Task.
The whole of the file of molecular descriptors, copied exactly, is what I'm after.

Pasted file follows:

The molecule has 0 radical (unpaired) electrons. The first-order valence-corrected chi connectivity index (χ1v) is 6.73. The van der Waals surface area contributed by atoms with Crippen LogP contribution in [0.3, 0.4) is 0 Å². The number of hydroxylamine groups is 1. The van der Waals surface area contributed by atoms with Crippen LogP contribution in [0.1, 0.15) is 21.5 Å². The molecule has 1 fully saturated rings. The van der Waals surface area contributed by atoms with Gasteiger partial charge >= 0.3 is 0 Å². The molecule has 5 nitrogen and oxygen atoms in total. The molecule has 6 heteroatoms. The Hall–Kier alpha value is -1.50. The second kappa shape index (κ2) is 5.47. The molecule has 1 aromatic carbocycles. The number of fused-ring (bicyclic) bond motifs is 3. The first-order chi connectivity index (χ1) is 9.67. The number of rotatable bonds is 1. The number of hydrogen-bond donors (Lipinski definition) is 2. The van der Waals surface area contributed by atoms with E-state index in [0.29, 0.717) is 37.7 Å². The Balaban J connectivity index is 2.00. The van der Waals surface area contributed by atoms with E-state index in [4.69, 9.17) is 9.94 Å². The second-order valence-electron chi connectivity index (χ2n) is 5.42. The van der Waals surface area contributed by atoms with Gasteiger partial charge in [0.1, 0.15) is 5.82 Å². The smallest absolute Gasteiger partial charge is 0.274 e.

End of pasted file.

The molecule has 0 radical (unpaired) electrons. The first-order valence-corrected chi connectivity index (χ1v) is 6.73. The van der Waals surface area contributed by atoms with Crippen LogP contribution in [0.3, 0.4) is 0 Å². The number of hydroxylamine groups is 1. The van der Waals surface area contributed by atoms with Crippen LogP contribution in [0.1, 0.15) is 21.5 Å². The molecule has 1 fully saturated rings. The van der Waals surface area contributed by atoms with Gasteiger partial charge >= 0.3 is 0 Å². The molecule has 5 nitrogen and oxygen atoms in total. The molecule has 6 heteroatoms. The Hall–Kier alpha value is -1.50. The second kappa shape index (κ2) is 5.47. The molecule has 1 aromatic carbocycles. The number of fused-ring (bicyclic) bond motifs is 3. The first-order chi connectivity index (χ1) is 9.67. The number of rotatable bonds is 1. The number of hydrogen-bond donors (Lipinski definition) is 2. The van der Waals surface area contributed by atoms with E-state index in [0.29, 0.717) is 37.7 Å². The Balaban J connectivity index is 2.00. The van der Waals surface area contributed by atoms with E-state index in [4.69, 9.17) is 9.94 Å². The second-order valence-electron chi connectivity index (χ2n) is 5.42. The van der Waals surface area contributed by atoms with Gasteiger partial charge in [0.1, 0.15) is 5.82 Å². The smallest absolute Gasteiger partial charge is 0.274 e.